A lot of doctors prescribe a similar procedure for TRT for all patients. Some use only injectables, while others prescribe gels and creams. However, not all forms are suitable for every lifestyle. Some people are more comfortable with gels, while others can take injections. Even with injections, visiting the doctor’s office frequently might not suit everyone. These people need to learn self-administered testosterone injections.

Choose a doctor who is an experienced TRT practitioner and can prescribe you according to your personality and lifestyle needs. Not doing so might lead to poor compatibility with the therapy and unsatisfactory results.

2. Using Inadequate Dose.

Administering the right dose and its frequency is crucial for noticeable outcomes. What dose works for one individual may not show results for the other depending upon the different body types and sizes. Thus, it’s largely not a one-dose-fits-all. Your doctor should analyze what dose suits you and recommend it accordingly.

3. Cycling On And Off Testosterone.

Some people believe that testosterone should be taken in cycles. While this might be partly true with anabolic steroid users, it is not the case with TRT. When on TRT, your testicles reduce or stop producing testosterone. Stopping testosterone injections abruptly is not good news for American male wellness and bears several side effects. These include reduced or zero libidos, weight gain, and depression.

Hence, when in TRT, you should consistently stay in touch with a reliable and experienced doctor who tapers down the dose when the desired effects are achieved.

4. Poor Side Effects Management

The possible side effects of TRT are not very serious but need to be managed adequately. These effects include hair thinning, acne, irritability, or elevation in prostate-specific antigen (PSA) or hematocrit levels.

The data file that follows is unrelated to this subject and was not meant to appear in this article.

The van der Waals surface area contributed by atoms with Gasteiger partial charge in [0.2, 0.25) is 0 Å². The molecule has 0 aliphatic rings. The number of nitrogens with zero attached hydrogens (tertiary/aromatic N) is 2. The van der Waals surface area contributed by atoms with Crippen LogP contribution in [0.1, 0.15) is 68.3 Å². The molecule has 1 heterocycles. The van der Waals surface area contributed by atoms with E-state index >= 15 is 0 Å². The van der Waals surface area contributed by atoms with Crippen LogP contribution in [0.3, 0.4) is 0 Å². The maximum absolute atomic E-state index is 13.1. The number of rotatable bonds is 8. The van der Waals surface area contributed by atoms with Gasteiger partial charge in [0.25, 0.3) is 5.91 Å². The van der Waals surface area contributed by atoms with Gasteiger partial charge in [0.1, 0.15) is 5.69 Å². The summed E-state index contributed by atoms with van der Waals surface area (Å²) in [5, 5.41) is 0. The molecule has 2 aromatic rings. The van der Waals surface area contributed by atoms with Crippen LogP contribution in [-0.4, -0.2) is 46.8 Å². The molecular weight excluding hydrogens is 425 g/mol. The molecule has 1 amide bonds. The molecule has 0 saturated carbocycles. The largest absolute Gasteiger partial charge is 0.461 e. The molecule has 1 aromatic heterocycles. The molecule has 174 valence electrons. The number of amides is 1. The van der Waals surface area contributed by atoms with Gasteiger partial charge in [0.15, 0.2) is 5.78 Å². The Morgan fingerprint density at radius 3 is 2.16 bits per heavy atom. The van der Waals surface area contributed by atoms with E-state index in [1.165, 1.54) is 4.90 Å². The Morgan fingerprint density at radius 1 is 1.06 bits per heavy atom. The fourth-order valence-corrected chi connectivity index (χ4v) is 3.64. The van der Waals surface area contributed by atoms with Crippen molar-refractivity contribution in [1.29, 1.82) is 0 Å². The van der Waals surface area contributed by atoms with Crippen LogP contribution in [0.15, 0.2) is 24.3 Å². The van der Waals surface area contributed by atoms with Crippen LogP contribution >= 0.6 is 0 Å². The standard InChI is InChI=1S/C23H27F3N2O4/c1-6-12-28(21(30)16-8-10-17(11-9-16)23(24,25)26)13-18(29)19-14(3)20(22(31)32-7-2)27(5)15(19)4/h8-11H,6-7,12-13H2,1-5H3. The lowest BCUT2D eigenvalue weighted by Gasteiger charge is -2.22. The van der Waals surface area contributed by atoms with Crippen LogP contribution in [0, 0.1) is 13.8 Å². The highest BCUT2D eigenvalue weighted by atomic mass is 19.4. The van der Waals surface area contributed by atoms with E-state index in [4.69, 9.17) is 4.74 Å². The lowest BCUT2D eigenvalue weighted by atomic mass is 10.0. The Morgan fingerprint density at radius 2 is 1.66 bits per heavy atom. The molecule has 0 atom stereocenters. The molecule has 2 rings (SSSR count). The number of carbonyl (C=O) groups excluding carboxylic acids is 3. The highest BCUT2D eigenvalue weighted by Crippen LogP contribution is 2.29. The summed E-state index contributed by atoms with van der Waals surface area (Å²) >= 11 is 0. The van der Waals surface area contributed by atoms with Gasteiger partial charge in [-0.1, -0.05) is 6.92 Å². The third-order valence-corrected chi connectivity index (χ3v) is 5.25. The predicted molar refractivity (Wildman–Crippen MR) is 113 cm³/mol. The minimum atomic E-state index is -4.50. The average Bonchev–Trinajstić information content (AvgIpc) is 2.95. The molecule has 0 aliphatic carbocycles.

Not managing these side effects would only trap you in another set of issues while looking to eliminate one. For example, inadequate monitoring of estrogen levels may lead to developing male breast tissue called gynecomastia, surplus body fat, and elusive mental changes. Thus, knowing how these adverse events are to be managed is essential.

Managing them may need adjustment of dosage, alteration of the delivery route, and/or administration of additional drugs or creams. Look for the most competent testosterone treatment in Las Vegas that can reap far-fetched results for your condition.

5. Other Mistakes

Furthermore, binge drinking, not exercising, and poor lifestyle habits are also some mistakes you should avoid with your testosterone therapy. Compliance and choosing the right doctor are the two crucial elements of TRT for a noticeable improvement in American male wellness.

Remember to Put Safety First!

It is also important to note that TRT only treats low testosterone symptoms but not the underlying cause. Also, not every man with reduced testosterone may need replacement. The FDA has only approved TRT for men having low testosterone because of testicle disorders, brain issues, or pituitary gland problems rather than age-related drops.

If you suspect low testosterone, opt for reliable testosterone treatment in Las Vegas for the correct diagnosis.


  1. Murell D. Typical testosterone levels in males and females. Medical news today. Sept 2018.
  2. Hackett G. An update on the role of testosterone replacement therapy in managing hypogonadism. Ther Adv Urol. 2016;8(2):147-160. doi:10.1177/1756287215617648
  3. Spriggs B B. What to know about Osteoporosis. Medical news today.
  4. Physicians Total Care. Testosterone Cypionate – Testosterone cypionate injection, solution. Physicians Total Care, Inc. Feb 2012.
  5. Anonymous. Performing A Self-Administered Testosterone Injection. Tulane doctors urology.
  6. Bassil N, Alkaade S, Morley JE. The benefits and risks of testosterone replacement therapy: a review. Ther Clin Risk Manag. 2009;5(3):427-448. doi:10.2147/tcrm.s3025
  7. Anonymous. FDA Drug Safety Communication: FDA cautions about using testosterone products for low testosterone due to aging; requires labeling change to inform of possible increased risk of heart attack and stroke with use. The FDA. Feb 2018.